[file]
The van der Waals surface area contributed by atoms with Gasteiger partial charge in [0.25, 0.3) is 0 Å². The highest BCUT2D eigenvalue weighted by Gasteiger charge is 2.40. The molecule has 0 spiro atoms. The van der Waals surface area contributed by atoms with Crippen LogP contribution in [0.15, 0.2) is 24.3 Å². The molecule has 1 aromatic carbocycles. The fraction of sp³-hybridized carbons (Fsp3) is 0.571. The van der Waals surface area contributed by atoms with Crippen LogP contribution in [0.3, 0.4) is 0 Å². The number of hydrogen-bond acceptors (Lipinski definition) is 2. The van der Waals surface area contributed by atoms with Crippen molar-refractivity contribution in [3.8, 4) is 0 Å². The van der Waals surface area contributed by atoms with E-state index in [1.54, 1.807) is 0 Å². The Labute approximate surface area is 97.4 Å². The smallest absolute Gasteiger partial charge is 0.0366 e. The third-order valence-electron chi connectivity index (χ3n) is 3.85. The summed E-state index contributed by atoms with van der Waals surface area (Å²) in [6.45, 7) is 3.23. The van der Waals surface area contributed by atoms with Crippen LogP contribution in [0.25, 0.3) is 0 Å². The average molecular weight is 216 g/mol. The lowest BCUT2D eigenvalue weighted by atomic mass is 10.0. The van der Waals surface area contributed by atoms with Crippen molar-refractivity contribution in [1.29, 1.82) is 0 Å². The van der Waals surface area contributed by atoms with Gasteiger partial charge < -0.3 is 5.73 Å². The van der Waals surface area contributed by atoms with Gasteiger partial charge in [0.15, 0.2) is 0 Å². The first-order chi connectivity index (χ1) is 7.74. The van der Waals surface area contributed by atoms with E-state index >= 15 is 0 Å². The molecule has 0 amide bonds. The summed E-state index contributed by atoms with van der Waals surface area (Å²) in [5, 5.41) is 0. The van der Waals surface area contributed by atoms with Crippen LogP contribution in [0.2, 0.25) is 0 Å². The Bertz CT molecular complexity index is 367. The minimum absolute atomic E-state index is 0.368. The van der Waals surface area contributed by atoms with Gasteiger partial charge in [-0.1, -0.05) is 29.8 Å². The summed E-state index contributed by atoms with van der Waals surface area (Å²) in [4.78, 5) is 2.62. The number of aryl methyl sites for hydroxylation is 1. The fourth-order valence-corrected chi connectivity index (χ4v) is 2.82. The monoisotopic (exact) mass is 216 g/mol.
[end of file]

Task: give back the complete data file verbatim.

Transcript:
The van der Waals surface area contributed by atoms with Gasteiger partial charge in [0.25, 0.3) is 0 Å². The highest BCUT2D eigenvalue weighted by Gasteiger charge is 2.40. The molecule has 0 spiro atoms. The van der Waals surface area contributed by atoms with Crippen LogP contribution in [0.15, 0.2) is 24.3 Å². The molecule has 1 aromatic carbocycles. The fraction of sp³-hybridized carbons (Fsp3) is 0.571. The van der Waals surface area contributed by atoms with Crippen LogP contribution in [0.3, 0.4) is 0 Å². The number of hydrogen-bond acceptors (Lipinski definition) is 2. The van der Waals surface area contributed by atoms with Crippen molar-refractivity contribution in [3.8, 4) is 0 Å². The van der Waals surface area contributed by atoms with E-state index in [1.54, 1.807) is 0 Å². The Labute approximate surface area is 97.4 Å². The smallest absolute Gasteiger partial charge is 0.0366 e. The third-order valence-electron chi connectivity index (χ3n) is 3.85. The summed E-state index contributed by atoms with van der Waals surface area (Å²) in [6.45, 7) is 3.23. The van der Waals surface area contributed by atoms with Crippen LogP contribution in [0.25, 0.3) is 0 Å². The average molecular weight is 216 g/mol. The lowest BCUT2D eigenvalue weighted by atomic mass is 10.0. The van der Waals surface area contributed by atoms with Crippen molar-refractivity contribution in [1.29, 1.82) is 0 Å². The van der Waals surface area contributed by atoms with Gasteiger partial charge < -0.3 is 5.73 Å². The van der Waals surface area contributed by atoms with Gasteiger partial charge in [0.15, 0.2) is 0 Å². The first-order chi connectivity index (χ1) is 7.74. The van der Waals surface area contributed by atoms with E-state index >= 15 is 0 Å². The molecule has 0 amide bonds. The summed E-state index contributed by atoms with van der Waals surface area (Å²) in [5, 5.41) is 0. The van der Waals surface area contributed by atoms with Crippen LogP contribution in [0.2, 0.25) is 0 Å². The Bertz CT molecular complexity index is 367. The minimum absolute atomic E-state index is 0.368. The van der Waals surface area contributed by atoms with Gasteiger partial charge in [-0.1, -0.05) is 29.8 Å². The summed E-state index contributed by atoms with van der Waals surface area (Å²) in [4.78, 5) is 2.62. The number of aryl methyl sites for hydroxylation is 1. The fourth-order valence-corrected chi connectivity index (χ4v) is 2.82. The monoisotopic (exact) mass is 216 g/mol.